Along with the initial observational data, the database also hosts indices and indicators of geomagnetic activity based on these data. To store indices, which are ready-made from other data sources, the index_min and index_min_plain tables are used to store packed and unpacked data, respectively. To store the indicators of geomagnetic activity, which are calculated in the system itself, the ind table is used. Indicator types are stored in the ind_types table. The following types of geomagnetic activity indicators are calculated and stored in the database: amplitude, rate of change dB/dt, the measure of anomalousness (Soloviev, Agayan & Bogoutdinov 2016). For each indicator and each observatory or station, an individual scale of geomagnetic activity is calculated using the available data. The scales calculated in this way are stored in the grades table. The presence of such scales makes it possible to single out moments of geomagnetic activity uniformly and simultaneously at different observation points and for different indicators.

Since we do not have permission to provide online access to data from all used observational networks yet, only the online service for determining the availability of data stored in the database is now available (RSF4 2020). In the future, after obtaining the necessary permissions, it is planned to organize online access to the database similar to RUGDC (2020).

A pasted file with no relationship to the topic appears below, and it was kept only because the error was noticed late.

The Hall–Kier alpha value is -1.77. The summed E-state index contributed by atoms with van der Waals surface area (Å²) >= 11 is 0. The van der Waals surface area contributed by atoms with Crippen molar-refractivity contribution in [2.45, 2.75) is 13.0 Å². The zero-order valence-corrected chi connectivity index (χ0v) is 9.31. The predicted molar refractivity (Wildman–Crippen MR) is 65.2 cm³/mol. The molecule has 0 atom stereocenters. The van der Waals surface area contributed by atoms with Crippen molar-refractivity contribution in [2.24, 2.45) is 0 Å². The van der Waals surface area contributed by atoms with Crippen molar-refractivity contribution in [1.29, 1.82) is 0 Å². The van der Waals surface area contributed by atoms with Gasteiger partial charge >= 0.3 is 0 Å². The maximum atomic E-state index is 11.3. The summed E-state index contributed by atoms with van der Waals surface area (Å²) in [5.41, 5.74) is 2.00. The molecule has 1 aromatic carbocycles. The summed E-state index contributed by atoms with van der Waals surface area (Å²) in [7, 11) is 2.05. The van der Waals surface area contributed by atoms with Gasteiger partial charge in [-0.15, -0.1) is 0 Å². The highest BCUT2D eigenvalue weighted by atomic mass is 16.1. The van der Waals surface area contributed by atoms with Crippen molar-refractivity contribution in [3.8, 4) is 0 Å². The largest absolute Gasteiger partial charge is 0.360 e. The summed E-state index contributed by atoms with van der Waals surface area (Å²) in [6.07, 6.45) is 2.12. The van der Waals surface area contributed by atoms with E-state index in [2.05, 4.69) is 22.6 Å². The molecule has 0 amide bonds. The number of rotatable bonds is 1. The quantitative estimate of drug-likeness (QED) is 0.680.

Data Quality Assessment

To assess the quality of data from the different observation networks integrated into the database, the data sources have been ranked according to the information on processing and verification of the geomagnetic observations. The evaluation of the data source was based on the following criteria:

  1. Use of automatic algorithms to control and correct data quality (computer processing–1 point).
  2. Carrying out manual verification of data by qualified specialists (expert processing–1 point).
  3. Availability of a document describing the recommendations on data quality (data requirements–1 point).
  4. Data verification by an independent expert (data verification–1–2 points).